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Are Background Checks Neglected?

By Michael Klazema on 9/3/2019

Are employers as vigilant as they should be with their employee background check policies? Every time a new story breaks about an employee hurting a customer, embezzling money, or otherwise committing wrongdoing, people this question. In some cases, the employer has taken shortcuts or skipped background check steps that might have helped prevent the incidents in question. Other times, the events are flukes: first-time offenses that no criminal history search or reference check could have foreseen. 

To get a better sense of where employers might be missing the mark with their vetting, we looked at several incidents in which more thorough background checks could have made a difference. 

1. Murderous Deliveryman 

On Monday, August 19, a 75-year-old woman in Boca Raton was murdered in her home by a deliveryman who was there to install a washer and dryer she’d purchased at Best Buy. The killer, 21-year-old Jorge Lachazo, beat the woman to death with a mallet and burned her body with acetone seemingly without motive. 

Lachazo was an employee of X.M. Delivery Service, a Miami-based delivery company that had been contracted to deliver the appliance. Best Buy contracts outside companies to deliver and install appliances rather than handling these services in-house. In this case, Best Buy contracted the Arkansas-based shipping company J.B. Hunt for the delivery, which in turn contracted X.M. Delivery Service.

 At this point, it isn’t clear if Lachazo had a criminal background or other past red flags that might have predicted his behavior. Best Buy hasn’t been very open about its policies for vetting subcontractors, though the company has promised to “review [its] existing screening, audit, and safety programs.” The case does highlight why it’s crucial for businesses to vet their contractors just as thoroughly as they vet their employees.

2. Challenges with Comprehensive Hospice Checks 

Writing for Hospice News, Chicago journalist Jim Parker shed some light on how common deficient background checks are in the hospice industry. According to a U.S. Department of Health and Human Services Office of the Inspector General (OIG) report, 87 percent of all hospices in the United States “had at least one deficiency identified during a regulatory or accreditor survey” between 2012 and 2016. The most common type of deficiency was a lapse in background checks or background check documentation. 

The challenge, Parker writes, is that background checks for hospices are sophisticated, involving criminal history searches, verifications for educationwork historyprofessional licenses, abuse and neglect registry checks, searches of the OIG exclusions list, and more. The result is that many hospice employees work with vulnerable patients even though they don’t have full background checks on file.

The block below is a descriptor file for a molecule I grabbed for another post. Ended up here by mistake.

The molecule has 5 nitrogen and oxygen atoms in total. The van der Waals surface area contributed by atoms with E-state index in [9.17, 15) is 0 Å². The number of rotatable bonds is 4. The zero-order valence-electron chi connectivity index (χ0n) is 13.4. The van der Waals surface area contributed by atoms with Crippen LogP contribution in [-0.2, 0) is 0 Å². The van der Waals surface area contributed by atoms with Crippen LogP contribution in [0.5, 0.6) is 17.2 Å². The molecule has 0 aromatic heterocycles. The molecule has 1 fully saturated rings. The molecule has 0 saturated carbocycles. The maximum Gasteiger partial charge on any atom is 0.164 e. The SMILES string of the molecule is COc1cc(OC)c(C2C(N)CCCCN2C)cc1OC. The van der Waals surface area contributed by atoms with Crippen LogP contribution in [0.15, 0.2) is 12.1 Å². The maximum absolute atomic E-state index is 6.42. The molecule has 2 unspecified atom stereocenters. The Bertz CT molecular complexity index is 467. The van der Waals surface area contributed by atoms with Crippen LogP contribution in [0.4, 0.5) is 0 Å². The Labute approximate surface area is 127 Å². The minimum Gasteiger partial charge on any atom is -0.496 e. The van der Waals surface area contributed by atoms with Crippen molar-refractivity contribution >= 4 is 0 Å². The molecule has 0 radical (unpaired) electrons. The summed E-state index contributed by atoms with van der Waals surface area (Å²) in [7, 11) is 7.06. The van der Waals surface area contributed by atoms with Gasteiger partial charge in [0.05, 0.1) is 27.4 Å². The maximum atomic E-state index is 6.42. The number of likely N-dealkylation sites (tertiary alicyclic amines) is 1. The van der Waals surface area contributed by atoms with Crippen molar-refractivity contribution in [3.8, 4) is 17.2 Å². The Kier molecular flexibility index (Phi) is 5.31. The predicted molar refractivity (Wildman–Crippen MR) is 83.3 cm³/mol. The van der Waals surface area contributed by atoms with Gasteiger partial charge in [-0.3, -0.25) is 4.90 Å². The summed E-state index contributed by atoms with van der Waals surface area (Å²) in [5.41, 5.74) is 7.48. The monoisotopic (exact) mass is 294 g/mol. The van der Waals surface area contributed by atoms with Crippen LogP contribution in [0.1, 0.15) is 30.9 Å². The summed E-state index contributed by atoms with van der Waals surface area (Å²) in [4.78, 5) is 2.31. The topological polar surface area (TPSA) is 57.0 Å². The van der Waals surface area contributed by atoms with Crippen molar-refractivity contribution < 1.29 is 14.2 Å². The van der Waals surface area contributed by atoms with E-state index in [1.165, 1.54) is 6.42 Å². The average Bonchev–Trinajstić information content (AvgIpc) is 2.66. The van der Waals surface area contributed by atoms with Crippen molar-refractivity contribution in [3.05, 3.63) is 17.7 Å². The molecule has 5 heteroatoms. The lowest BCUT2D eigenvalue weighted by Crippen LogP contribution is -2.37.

Despite their complexity, healthcare background checks must be comprehensive to protect patients and avoid potential negligent hiring or malpractice lawsuits. 

3. 6,000 Skipped Background Checks 

In Iowa, a recent audit of the state’s Department of Public Safety (DPS) found that a clerk had skipped running nearly 6,000 background checks. It was the job of the clerk, Joe Sheehan Jr., to initiate background checks for individuals seeking private investigator or security guard licenses. 

To receive this type of license—known as a “guard card”—applicants must pass both an Iowa state criminal history check and a federal background check. Individuals with certain convictions are not allowed to hold guard cards or work in the security or private investigator industries. Sheehan Jr. skipped the federal background check step for 5,817 cases.

 DPS has since fired Sheehan Jr. and processed federal checks for most of the 5,817 guard cardholders. So far, DPS has revoked about 25 guard cards over out-of-state convictions that should have disqualified those individuals from receiving the cards in the first place. DPS has opened a criminal investigation into Sheehan Jr. and is trying to determine if he was bribed to skip the background checks. 

This case shows that background checks should not just be the responsibility of a single person. Additional oversight or redundancy at DPS could have helped the organization to avoid the situation.

Conclusion 

Employee background check vetting is an extremely important step whether you are dealing with contractors, healthcare workers, individuals receiving valuable professional licenses, or full-time employees. In most cases, when employers cut corners with their background checks, they aren’t doing so with malicious intent: these shortcuts might happen out of sheer laziness, to save money, or simply forgetfulness or lack of oversight. Regardless of the reason for neglected background checks, they can be extremely costly for businesses—whether in the form of tragedies, lawsuits, or negative PR. 

Don’t let your business risk these outcomes by skimping on background checks. Instead, contact backgroundchecks.com today for help establishing an ideal employee vetting policy for your business.


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